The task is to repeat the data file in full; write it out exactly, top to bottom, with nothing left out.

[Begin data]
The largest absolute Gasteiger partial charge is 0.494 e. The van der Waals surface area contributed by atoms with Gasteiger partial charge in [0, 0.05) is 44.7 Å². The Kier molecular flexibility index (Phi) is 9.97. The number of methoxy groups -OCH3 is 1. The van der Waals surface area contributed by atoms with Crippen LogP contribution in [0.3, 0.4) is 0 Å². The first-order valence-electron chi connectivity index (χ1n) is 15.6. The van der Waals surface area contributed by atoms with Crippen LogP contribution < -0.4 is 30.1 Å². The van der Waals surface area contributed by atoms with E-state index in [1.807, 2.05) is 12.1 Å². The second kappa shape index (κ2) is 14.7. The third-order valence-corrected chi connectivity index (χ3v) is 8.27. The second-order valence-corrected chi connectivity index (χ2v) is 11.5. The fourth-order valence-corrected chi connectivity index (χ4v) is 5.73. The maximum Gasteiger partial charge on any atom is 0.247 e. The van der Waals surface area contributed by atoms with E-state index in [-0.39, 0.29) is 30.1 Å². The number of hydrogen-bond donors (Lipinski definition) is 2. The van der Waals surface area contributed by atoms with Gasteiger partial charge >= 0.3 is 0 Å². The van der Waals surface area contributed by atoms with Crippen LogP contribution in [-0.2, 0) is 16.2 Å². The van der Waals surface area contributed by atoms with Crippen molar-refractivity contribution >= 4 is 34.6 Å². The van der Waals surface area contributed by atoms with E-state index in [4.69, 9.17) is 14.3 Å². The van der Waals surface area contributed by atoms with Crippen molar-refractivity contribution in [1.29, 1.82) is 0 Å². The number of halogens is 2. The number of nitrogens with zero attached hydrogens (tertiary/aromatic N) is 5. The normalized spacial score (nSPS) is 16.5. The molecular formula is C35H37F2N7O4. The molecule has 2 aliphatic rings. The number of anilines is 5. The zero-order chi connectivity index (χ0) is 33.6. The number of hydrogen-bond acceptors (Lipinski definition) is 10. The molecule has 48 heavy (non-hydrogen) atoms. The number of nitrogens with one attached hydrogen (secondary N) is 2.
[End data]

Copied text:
The largest absolute Gasteiger partial charge is 0.494 e. The van der Waals surface area contributed by atoms with Gasteiger partial charge in [0, 0.05) is 44.7 Å². The Kier molecular flexibility index (Phi) is 9.97. The number of methoxy groups -OCH3 is 1. The van der Waals surface area contributed by atoms with Crippen LogP contribution in [0.3, 0.4) is 0 Å². The first-order valence-electron chi connectivity index (χ1n) is 15.6. The van der Waals surface area contributed by atoms with Crippen LogP contribution < -0.4 is 30.1 Å². The van der Waals surface area contributed by atoms with E-state index in [1.807, 2.05) is 12.1 Å². The second kappa shape index (κ2) is 14.7. The third-order valence-corrected chi connectivity index (χ3v) is 8.27. The second-order valence-corrected chi connectivity index (χ2v) is 11.5. The fourth-order valence-corrected chi connectivity index (χ4v) is 5.73. The maximum Gasteiger partial charge on any atom is 0.247 e. The van der Waals surface area contributed by atoms with E-state index in [-0.39, 0.29) is 30.1 Å². The number of hydrogen-bond donors (Lipinski definition) is 2. The van der Waals surface area contributed by atoms with Gasteiger partial charge >= 0.3 is 0 Å². The van der Waals surface area contributed by atoms with Crippen LogP contribution in [-0.2, 0) is 16.2 Å². The van der Waals surface area contributed by atoms with Crippen molar-refractivity contribution >= 4 is 34.6 Å². The van der Waals surface area contributed by atoms with E-state index in [4.69, 9.17) is 14.3 Å². The van der Waals surface area contributed by atoms with Crippen molar-refractivity contribution in [1.29, 1.82) is 0 Å². The number of halogens is 2. The number of nitrogens with zero attached hydrogens (tertiary/aromatic N) is 5. The normalized spacial score (nSPS) is 16.5. The molecular formula is C35H37F2N7O4. The molecule has 2 aliphatic rings. The number of anilines is 5. The zero-order chi connectivity index (χ0) is 33.6. The number of hydrogen-bond acceptors (Lipinski definition) is 10. The molecule has 48 heavy (non-hydrogen) atoms. The number of nitrogens with one attached hydrogen (secondary N) is 2.